Spaghetti squash carbonara
Alternatives to durum wheat pasta can be found all over the supermarket these days. You can find extruded pastas made from brown rice or quinoa mingling among the Barilla, as well as vegetables of various colors and textures spiralized into “noodles.”
However, before tools and science came into play, there was one pasta substitute to rule them all: the humble spaghetti squash. When properly prepared, this gourd can hit all the comforting notes of dried pasta without weighing you down with a mountain of carbohydrates.
First, while not similar in mouthfeel to pasta, cooked spaghetti squash can still be extracted in long strands, in a way that mimics a spaghetti or angel hair pasta.
Here's how we cook it: Cut the squash in half lengthwise, remove the seeds, brush the inside with olive oil and season with salt and pepper. Place in a baking dish, cut side down and pour about a half inch of water into the pan. Pop in a hot, 400-degree oven, and let 'er roast until the outer skin begins to feel tender and gives under the pressure of your fingers. Remove it from the oven and use the tines of a fork to scrape out the flesh into a bowl. There is a window of time during the cooking process that yields tender yet “al dente” spaghetti squash. Leave it in the oven too long and the squash becomes mushy. Granted, it’s still perfectly edible at that point; but if you let it cook 'til mushy, you'll lose some of the illusion that you’re eating “spaghetti.”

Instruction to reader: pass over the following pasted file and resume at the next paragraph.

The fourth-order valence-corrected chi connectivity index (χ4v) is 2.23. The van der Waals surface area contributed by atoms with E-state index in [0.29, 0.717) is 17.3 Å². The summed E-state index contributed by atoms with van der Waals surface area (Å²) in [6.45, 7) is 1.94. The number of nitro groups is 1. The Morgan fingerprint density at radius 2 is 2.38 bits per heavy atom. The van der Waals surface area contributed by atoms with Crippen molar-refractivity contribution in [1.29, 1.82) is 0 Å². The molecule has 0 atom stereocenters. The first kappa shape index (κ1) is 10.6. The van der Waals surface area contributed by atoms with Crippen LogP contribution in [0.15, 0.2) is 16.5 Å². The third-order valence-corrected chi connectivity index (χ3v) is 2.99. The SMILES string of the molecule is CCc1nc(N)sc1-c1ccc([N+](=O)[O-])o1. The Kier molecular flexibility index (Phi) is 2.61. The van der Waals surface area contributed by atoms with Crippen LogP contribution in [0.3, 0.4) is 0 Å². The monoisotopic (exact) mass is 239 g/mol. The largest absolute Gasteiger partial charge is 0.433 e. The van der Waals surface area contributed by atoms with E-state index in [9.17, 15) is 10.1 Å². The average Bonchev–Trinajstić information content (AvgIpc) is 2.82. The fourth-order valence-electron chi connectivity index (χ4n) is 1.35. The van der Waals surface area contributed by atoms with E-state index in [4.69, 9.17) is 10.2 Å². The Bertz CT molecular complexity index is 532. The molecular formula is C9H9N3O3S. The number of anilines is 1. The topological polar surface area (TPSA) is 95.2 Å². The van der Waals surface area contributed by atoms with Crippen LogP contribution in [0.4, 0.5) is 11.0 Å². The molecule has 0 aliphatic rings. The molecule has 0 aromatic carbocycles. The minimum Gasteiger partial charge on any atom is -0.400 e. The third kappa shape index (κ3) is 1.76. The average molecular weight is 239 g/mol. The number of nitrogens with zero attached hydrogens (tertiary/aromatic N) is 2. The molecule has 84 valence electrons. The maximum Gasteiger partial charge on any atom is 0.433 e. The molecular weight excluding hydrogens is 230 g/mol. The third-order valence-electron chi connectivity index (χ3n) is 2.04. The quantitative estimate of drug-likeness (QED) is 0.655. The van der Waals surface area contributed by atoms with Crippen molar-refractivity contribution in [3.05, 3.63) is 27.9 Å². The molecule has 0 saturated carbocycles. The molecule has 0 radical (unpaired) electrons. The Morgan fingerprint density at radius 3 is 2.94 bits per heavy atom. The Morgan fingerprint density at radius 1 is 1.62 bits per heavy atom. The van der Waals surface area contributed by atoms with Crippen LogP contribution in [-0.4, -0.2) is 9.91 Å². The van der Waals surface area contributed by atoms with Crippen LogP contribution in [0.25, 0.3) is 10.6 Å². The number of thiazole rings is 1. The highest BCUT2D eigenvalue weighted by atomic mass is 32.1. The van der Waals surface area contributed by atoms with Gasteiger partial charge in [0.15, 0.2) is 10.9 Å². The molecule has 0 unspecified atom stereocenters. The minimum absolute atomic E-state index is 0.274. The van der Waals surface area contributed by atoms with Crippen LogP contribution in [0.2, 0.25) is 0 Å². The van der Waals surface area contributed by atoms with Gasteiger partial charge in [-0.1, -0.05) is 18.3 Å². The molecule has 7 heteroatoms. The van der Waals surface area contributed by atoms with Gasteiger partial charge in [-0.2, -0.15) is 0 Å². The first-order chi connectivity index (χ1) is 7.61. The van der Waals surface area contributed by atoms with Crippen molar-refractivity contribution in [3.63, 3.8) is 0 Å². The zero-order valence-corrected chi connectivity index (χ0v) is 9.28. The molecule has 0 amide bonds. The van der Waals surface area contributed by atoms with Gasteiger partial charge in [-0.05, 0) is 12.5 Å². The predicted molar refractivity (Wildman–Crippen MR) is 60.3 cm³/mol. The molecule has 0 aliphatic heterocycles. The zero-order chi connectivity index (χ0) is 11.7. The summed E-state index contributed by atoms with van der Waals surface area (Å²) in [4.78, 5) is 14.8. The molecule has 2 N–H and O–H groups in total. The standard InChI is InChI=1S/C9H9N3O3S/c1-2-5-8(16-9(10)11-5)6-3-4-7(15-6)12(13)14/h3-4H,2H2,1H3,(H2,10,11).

Next, because spaghetti squash is less sweet than most of its autumnal cousins — butternut and acorn squash, for example — it tends to be more of a harmonizing voice in savory dishes. Spaghetti squash can stand up as a hearty landing pad for meatballs in tomato sauce, whereas those classic Italian flavors would be much more dissonant with butternut squash. The stringy squash shines when tossed with a zippy pesto or a bright vinaigrette in an updated pasta salad.
For an unbelievable symphony of flavors, try using spaghetti squash as the base for one of Rome’s most popular pasta dishes: spaghetti carbonara. Smoky bacon, salty Pecorino Romano cheese and rich egg yolk form a sauce that clings to the cooked squash much the same way it would a pasta noodle. Since the dish’s name reflects its popularity among Italian charcoal workers, don’t skimp on the black pepper. The result is a plate of food that’s greater than the sum of its parts. Now, mangia bene!